Saturday, 27 October 2012

Preface, power, war and torture

Empires and Bodies

On the wrong side of the tracks, there lies a derelict tenement surrounded by a mish-mash of shacks, therein slaves serve scavenger kings who supplicate the building in return for a greater share of its trash.

Thus has it ever been.

The monolith itself of consists of petty palaces, discordiently oscillating, each racked by certainty, vying for supremacy over the meth lab which lies at the epicentre - the twisted lllogic of the structure demands perpetual war and the sacrifice of minions in hordes.

The meth lab continually burns like a immortal pheonix forever reborn - a beacon that illuminates fantastic truth.

Relax, this isn't a conspiracy theory.

In A Tradition of Torture Chomsky considers the position of the U.S., somehow claiming to exceptional, and he writes, 'Among empires exceptionalism is probably close to universal. France was hailing its "civilising mission" while the French Minister of War called for “exterminating the indigenous population” of Algeria.‘

Side effects are more difficult to measure — including the extent to which strikes breed more enemies of the United States — but could be more consequential if the campaign continues for 10 more years.

“We are looking at something that is potentially indefinite,” Pillar said. “We have to pay particular attention, maybe more than we collectively have so far, to the longer-term pros and cons to the methods we use.”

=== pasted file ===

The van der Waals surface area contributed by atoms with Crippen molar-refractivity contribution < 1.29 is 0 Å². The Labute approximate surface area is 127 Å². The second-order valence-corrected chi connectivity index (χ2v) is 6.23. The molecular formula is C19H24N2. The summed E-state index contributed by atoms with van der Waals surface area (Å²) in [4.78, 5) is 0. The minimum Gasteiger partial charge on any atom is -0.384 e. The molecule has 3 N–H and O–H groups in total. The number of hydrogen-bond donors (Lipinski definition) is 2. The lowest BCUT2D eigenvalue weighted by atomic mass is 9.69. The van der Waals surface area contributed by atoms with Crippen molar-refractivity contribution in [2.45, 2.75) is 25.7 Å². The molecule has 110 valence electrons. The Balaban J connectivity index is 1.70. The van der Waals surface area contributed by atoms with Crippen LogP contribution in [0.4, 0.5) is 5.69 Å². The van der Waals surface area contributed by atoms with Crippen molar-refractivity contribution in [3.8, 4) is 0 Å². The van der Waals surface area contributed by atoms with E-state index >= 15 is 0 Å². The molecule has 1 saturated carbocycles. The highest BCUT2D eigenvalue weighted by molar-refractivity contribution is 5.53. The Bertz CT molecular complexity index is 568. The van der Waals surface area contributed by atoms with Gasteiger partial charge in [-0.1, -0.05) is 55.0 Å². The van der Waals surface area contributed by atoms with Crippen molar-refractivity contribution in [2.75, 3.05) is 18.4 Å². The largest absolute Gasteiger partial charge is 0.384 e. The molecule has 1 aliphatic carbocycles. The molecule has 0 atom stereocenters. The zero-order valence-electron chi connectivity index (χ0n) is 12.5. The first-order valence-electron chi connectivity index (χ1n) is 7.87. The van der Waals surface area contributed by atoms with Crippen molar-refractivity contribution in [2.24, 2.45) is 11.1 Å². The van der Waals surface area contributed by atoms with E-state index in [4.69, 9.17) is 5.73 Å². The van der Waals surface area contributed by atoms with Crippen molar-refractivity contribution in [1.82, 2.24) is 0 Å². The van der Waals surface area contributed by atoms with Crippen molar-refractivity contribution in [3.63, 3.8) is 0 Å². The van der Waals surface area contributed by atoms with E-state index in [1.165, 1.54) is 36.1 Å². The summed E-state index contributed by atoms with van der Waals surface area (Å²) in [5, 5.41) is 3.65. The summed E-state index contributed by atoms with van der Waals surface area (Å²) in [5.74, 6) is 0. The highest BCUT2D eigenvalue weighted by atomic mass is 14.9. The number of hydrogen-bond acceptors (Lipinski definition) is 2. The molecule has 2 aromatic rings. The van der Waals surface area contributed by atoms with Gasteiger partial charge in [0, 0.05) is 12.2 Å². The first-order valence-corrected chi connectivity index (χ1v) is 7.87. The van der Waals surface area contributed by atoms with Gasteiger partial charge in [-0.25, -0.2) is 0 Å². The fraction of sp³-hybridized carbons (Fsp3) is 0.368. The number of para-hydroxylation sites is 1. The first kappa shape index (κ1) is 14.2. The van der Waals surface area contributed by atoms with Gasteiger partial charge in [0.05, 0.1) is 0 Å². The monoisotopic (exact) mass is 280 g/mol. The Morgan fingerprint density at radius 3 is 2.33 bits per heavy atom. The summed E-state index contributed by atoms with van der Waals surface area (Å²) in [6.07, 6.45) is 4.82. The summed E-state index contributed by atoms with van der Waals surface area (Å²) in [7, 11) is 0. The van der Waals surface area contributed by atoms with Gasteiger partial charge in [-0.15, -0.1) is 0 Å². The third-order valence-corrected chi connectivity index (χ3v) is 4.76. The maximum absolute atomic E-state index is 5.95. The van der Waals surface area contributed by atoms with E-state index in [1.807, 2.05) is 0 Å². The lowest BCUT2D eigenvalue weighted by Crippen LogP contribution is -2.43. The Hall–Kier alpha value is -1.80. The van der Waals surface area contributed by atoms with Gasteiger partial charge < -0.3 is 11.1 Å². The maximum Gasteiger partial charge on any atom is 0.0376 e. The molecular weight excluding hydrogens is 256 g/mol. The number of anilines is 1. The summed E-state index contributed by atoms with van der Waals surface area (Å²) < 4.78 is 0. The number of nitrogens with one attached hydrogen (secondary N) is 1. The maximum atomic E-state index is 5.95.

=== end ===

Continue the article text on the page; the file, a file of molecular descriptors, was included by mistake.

Obama administration officials at times have sought to trigger debate over how long the nation might employ the kill lists. But officials said the discussions became dead ends.

Source: Washington Post - Plan for hunting terrorists signals U.S. intends to keep adding names to kill lists.

It's my assumption that empires, with borders or not, need each other to shore up their internal power structures and to make (personality) profit from the supply of war and other materials. That is what the prose-poem above above aims at expressing. The ideal U.S. kill list is the mirror image of the ideal al-Qaeda database, and beyond, and the ideal al-Qaeda kill might be found in Time, wikipedia, Who's Who and beyond.

The ideal kill should be “target rich” which to my mind strongly implies a perverse symbiotic relationship between the U.S. and al-Qaeda, much as happened less explicitly with the Soviet Union. There the war was cold, ideological and fought out technologically, with brinkmanship and in proxy wars.

In A Tradition of Torture, Chomsky writes about ‘an order coming from up the chain of command to establish a link between Iraq and al-Qaeda. “Waterboarding”, among other measures of torture, finally elicited the “evidence” from a detainee that was used to help justify the Bush-Cheney invasion of Iraq the next year.’

Currently in the UK there is much controversy over the release of Abu Qatada into a sort of “civil half-life” which the average British subject would consider a gross invasion of their personal liberties. This will cost Britain about £100,000 a week according to estimates.